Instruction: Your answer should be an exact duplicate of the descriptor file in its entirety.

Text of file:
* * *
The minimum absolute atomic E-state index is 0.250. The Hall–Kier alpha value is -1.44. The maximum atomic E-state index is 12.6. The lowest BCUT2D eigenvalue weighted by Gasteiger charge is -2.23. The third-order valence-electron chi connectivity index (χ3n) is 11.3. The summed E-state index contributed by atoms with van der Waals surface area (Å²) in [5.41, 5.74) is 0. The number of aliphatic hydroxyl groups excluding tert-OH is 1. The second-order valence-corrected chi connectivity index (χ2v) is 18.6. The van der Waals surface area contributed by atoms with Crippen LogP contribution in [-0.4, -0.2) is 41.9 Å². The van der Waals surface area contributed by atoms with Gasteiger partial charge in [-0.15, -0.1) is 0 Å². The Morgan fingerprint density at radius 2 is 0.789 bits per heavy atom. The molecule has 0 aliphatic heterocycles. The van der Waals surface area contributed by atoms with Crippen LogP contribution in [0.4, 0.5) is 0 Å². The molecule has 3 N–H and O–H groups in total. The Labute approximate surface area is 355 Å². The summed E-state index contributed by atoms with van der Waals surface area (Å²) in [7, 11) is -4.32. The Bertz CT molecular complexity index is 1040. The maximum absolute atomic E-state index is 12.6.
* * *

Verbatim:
The minimum absolute atomic E-state index is 0.250. The Hall–Kier alpha value is -1.44. The maximum atomic E-state index is 12.6. The lowest BCUT2D eigenvalue weighted by Gasteiger charge is -2.23. The third-order valence-electron chi connectivity index (χ3n) is 11.3. The summed E-state index contributed by atoms with van der Waals surface area (Å²) in [5.41, 5.74) is 0. The number of aliphatic hydroxyl groups excluding tert-OH is 1. The second-order valence-corrected chi connectivity index (χ2v) is 18.6. The van der Waals surface area contributed by atoms with Crippen LogP contribution in [-0.4, -0.2) is 41.9 Å². The van der Waals surface area contributed by atoms with Gasteiger partial charge in [-0.15, -0.1) is 0 Å². The Morgan fingerprint density at radius 2 is 0.789 bits per heavy atom. The molecule has 0 aliphatic heterocycles. The van der Waals surface area contributed by atoms with Crippen LogP contribution in [0.4, 0.5) is 0 Å². The molecule has 3 N–H and O–H groups in total. The Labute approximate surface area is 355 Å². The summed E-state index contributed by atoms with van der Waals surface area (Å²) in [7, 11) is -4.32. The Bertz CT molecular complexity index is 1040. The maximum absolute atomic E-state index is 12.6.